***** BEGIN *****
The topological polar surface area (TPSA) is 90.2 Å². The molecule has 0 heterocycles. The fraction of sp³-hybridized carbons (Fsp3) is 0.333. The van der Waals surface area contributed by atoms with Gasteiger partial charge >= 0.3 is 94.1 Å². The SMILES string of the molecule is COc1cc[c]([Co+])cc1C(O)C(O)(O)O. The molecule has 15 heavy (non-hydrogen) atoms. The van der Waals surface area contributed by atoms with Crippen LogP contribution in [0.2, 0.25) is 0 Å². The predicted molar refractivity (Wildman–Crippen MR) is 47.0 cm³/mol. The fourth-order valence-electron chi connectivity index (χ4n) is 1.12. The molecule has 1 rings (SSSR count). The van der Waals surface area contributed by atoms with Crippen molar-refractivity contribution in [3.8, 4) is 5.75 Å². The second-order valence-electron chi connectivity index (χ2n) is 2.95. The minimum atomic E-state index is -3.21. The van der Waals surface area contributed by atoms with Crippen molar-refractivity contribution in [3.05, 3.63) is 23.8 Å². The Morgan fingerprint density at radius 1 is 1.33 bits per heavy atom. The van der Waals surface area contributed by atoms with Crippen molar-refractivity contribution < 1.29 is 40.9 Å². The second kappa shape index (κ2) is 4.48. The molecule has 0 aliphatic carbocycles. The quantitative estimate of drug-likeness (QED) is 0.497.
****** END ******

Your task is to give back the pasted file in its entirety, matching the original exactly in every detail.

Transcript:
The topological polar surface area (TPSA) is 90.2 Å². The molecule has 0 heterocycles. The fraction of sp³-hybridized carbons (Fsp3) is 0.333. The van der Waals surface area contributed by atoms with Gasteiger partial charge >= 0.3 is 94.1 Å². The SMILES string of the molecule is COc1cc[c]([Co+])cc1C(O)C(O)(O)O. The molecule has 15 heavy (non-hydrogen) atoms. The van der Waals surface area contributed by atoms with Crippen LogP contribution in [0.2, 0.25) is 0 Å². The predicted molar refractivity (Wildman–Crippen MR) is 47.0 cm³/mol. The fourth-order valence-electron chi connectivity index (χ4n) is 1.12. The molecule has 1 rings (SSSR count). The van der Waals surface area contributed by atoms with Crippen molar-refractivity contribution in [3.8, 4) is 5.75 Å². The second-order valence-electron chi connectivity index (χ2n) is 2.95. The minimum atomic E-state index is -3.21. The van der Waals surface area contributed by atoms with Crippen molar-refractivity contribution in [3.05, 3.63) is 23.8 Å². The Morgan fingerprint density at radius 1 is 1.33 bits per heavy atom. The van der Waals surface area contributed by atoms with Crippen molar-refractivity contribution < 1.29 is 40.9 Å². The second kappa shape index (κ2) is 4.48. The molecule has 0 aliphatic carbocycles. The quantitative estimate of drug-likeness (QED) is 0.497.